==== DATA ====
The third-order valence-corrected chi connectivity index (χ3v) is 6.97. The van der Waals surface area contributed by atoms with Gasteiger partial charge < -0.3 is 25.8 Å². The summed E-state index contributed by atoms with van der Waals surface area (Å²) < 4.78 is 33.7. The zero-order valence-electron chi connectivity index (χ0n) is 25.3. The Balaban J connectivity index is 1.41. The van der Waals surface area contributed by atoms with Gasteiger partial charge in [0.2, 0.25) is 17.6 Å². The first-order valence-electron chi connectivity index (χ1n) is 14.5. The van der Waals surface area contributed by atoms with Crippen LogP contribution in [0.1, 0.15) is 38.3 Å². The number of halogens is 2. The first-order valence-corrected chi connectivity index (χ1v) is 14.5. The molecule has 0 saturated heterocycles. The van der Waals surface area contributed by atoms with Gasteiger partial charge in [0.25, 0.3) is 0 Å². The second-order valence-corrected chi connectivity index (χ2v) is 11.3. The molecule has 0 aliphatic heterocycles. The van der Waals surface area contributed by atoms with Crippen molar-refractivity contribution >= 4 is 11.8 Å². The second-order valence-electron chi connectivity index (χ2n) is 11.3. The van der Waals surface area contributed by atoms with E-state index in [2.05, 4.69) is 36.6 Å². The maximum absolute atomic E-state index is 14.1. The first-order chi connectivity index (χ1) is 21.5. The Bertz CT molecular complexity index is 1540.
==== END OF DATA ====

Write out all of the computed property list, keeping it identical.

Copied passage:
The third-order valence-corrected chi connectivity index (χ3v) is 6.97. The van der Waals surface area contributed by atoms with Gasteiger partial charge < -0.3 is 25.8 Å². The summed E-state index contributed by atoms with van der Waals surface area (Å²) < 4.78 is 33.7. The zero-order valence-electron chi connectivity index (χ0n) is 25.3. The Balaban J connectivity index is 1.41. The van der Waals surface area contributed by atoms with Gasteiger partial charge in [0.2, 0.25) is 17.6 Å². The first-order valence-electron chi connectivity index (χ1n) is 14.5. The van der Waals surface area contributed by atoms with Crippen LogP contribution in [0.1, 0.15) is 38.3 Å². The number of halogens is 2. The first-order valence-corrected chi connectivity index (χ1v) is 14.5. The molecule has 0 saturated heterocycles. The van der Waals surface area contributed by atoms with Gasteiger partial charge in [0.25, 0.3) is 0 Å². The second-order valence-corrected chi connectivity index (χ2v) is 11.3. The molecule has 0 aliphatic heterocycles. The van der Waals surface area contributed by atoms with Crippen molar-refractivity contribution >= 4 is 11.8 Å². The second-order valence-electron chi connectivity index (χ2n) is 11.3. The van der Waals surface area contributed by atoms with E-state index in [2.05, 4.69) is 36.6 Å². The maximum absolute atomic E-state index is 14.1. The first-order chi connectivity index (χ1) is 21.5. The Bertz CT molecular complexity index is 1540.